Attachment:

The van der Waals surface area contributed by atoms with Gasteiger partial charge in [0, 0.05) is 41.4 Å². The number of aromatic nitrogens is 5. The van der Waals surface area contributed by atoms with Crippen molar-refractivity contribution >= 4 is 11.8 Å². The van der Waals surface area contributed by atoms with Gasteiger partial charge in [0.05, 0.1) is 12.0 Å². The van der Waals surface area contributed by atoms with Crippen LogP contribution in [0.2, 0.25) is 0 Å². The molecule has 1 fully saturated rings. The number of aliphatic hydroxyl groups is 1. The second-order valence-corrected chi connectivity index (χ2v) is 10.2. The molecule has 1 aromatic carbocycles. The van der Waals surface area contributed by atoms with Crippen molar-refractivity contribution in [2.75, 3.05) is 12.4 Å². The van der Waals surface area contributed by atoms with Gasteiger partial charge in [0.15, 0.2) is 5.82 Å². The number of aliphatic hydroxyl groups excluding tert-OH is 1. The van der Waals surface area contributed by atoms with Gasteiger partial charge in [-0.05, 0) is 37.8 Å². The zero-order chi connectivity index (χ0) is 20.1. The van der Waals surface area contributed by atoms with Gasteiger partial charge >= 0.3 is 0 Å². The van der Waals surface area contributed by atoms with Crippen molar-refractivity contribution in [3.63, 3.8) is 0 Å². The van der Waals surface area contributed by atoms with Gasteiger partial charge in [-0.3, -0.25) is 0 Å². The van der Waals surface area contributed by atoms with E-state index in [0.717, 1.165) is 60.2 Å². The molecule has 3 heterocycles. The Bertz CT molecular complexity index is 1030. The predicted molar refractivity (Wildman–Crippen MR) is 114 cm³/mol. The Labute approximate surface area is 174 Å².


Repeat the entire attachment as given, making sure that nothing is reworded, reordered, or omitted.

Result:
The van der Waals surface area contributed by atoms with Gasteiger partial charge in [0, 0.05) is 41.4 Å². The number of aromatic nitrogens is 5. The van der Waals surface area contributed by atoms with Crippen molar-refractivity contribution >= 4 is 11.8 Å². The van der Waals surface area contributed by atoms with Gasteiger partial charge in [0.05, 0.1) is 12.0 Å². The van der Waals surface area contributed by atoms with Crippen LogP contribution in [0.2, 0.25) is 0 Å². The molecule has 1 fully saturated rings. The number of aliphatic hydroxyl groups is 1. The second-order valence-corrected chi connectivity index (χ2v) is 10.2. The molecule has 1 aromatic carbocycles. The van der Waals surface area contributed by atoms with Crippen molar-refractivity contribution in [2.75, 3.05) is 12.4 Å². The van der Waals surface area contributed by atoms with Gasteiger partial charge in [0.15, 0.2) is 5.82 Å². The number of aliphatic hydroxyl groups excluding tert-OH is 1. The van der Waals surface area contributed by atoms with Gasteiger partial charge in [-0.05, 0) is 37.8 Å². The zero-order chi connectivity index (χ0) is 20.1. The van der Waals surface area contributed by atoms with Gasteiger partial charge >= 0.3 is 0 Å². The van der Waals surface area contributed by atoms with Crippen molar-refractivity contribution in [3.63, 3.8) is 0 Å². The van der Waals surface area contributed by atoms with Gasteiger partial charge in [-0.3, -0.25) is 0 Å². The van der Waals surface area contributed by atoms with E-state index in [0.717, 1.165) is 60.2 Å². The molecule has 3 heterocycles. The Bertz CT molecular complexity index is 1030. The predicted molar refractivity (Wildman–Crippen MR) is 114 cm³/mol. The Labute approximate surface area is 174 Å².